Flood insurance was transferred to the Government some time back, because it is unworkable as a market, with people getting assistance through 'disaster zone' federal aid (which isn't the free ride it is made out to be in the press) periodically. As long as you have that relief valve, people opt out of the insurance, and the market cannot function. So it was nationalized.

Federal flood aid should have been restricted to, probably some income metric, so it could aid people who NEED it, and not people who could have afforded insurance, but declined to purchase it. I would be unsurprised to discover a link between the people who could afford the insurance, but didn't buy it, and people who develop land in the riskiest locations, with the most expensive home values to insure.

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Response to AtheistCrusader (Reply #9)

Thu Jan 3, 2013, 05:41 PM

11. Anyone who has a mortgage on a house in a designated floodzone is required to have the flood policy

Regardless of income or ability to pay. Declining not even an option. That includes developers of projects who have a builders mortgage.

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Response to Pachamama (Reply #11)

Thu Jan 3, 2013, 06:27 PM

12. Absolutely.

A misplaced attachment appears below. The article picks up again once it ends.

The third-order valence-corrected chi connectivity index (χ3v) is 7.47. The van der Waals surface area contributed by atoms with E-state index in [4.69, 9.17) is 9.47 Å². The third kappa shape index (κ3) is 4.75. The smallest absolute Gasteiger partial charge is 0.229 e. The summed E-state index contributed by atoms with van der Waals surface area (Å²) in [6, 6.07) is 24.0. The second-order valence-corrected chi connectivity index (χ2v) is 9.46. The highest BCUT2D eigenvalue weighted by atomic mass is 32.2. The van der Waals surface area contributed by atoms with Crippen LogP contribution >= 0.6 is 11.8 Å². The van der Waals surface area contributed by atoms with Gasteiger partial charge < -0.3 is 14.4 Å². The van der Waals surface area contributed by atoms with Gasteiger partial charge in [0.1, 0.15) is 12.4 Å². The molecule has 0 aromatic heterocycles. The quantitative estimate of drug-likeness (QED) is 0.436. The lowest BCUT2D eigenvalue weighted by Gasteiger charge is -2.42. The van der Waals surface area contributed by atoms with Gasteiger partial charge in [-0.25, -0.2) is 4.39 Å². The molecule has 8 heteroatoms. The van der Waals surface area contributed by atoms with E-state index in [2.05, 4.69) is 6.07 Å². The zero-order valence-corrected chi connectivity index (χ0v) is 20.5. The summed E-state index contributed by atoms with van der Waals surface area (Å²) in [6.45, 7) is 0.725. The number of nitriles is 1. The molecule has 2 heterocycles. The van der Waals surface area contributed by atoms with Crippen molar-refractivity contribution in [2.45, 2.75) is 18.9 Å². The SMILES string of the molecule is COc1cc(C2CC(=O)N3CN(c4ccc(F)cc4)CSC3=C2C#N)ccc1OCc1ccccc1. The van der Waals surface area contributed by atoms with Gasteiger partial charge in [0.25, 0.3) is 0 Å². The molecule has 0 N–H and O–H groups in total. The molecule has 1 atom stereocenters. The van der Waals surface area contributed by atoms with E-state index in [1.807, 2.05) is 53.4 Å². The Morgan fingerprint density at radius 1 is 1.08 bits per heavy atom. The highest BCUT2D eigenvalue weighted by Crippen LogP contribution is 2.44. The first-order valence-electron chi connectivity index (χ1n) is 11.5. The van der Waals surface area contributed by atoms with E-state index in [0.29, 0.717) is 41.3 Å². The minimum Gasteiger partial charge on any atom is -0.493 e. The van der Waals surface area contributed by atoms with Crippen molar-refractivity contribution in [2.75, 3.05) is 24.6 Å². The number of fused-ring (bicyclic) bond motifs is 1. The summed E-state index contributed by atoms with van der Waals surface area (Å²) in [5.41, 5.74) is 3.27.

There are a lot of politics involved in designating areas flood zones for this reason. otherwise, given the number of homes that carry a mortgage, one would not expect to find a need at all for 'disaster area' federal relief, because everything would be pretty much insured.

Lots of places flood that weren't previously designated such.

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Response to Eugene (Original post)

Thu Jan 3, 2013, 03:27 PM

3. What about Drought Insurance?

Half the planetis flooded, the other half desiccated...

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Response to Berlum (Reply #3)

Thu Jan 3, 2013, 04:22 PM

10. "We live on the interface between radioactive molten rock and the hard vacuum of space and worry ab"

"out safety"

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Response to Eugene (Original post)

Thu Jan 3, 2013, 03:29 PM

4. the conservatives are finding out what the repugs really are and how

repugnant they can be.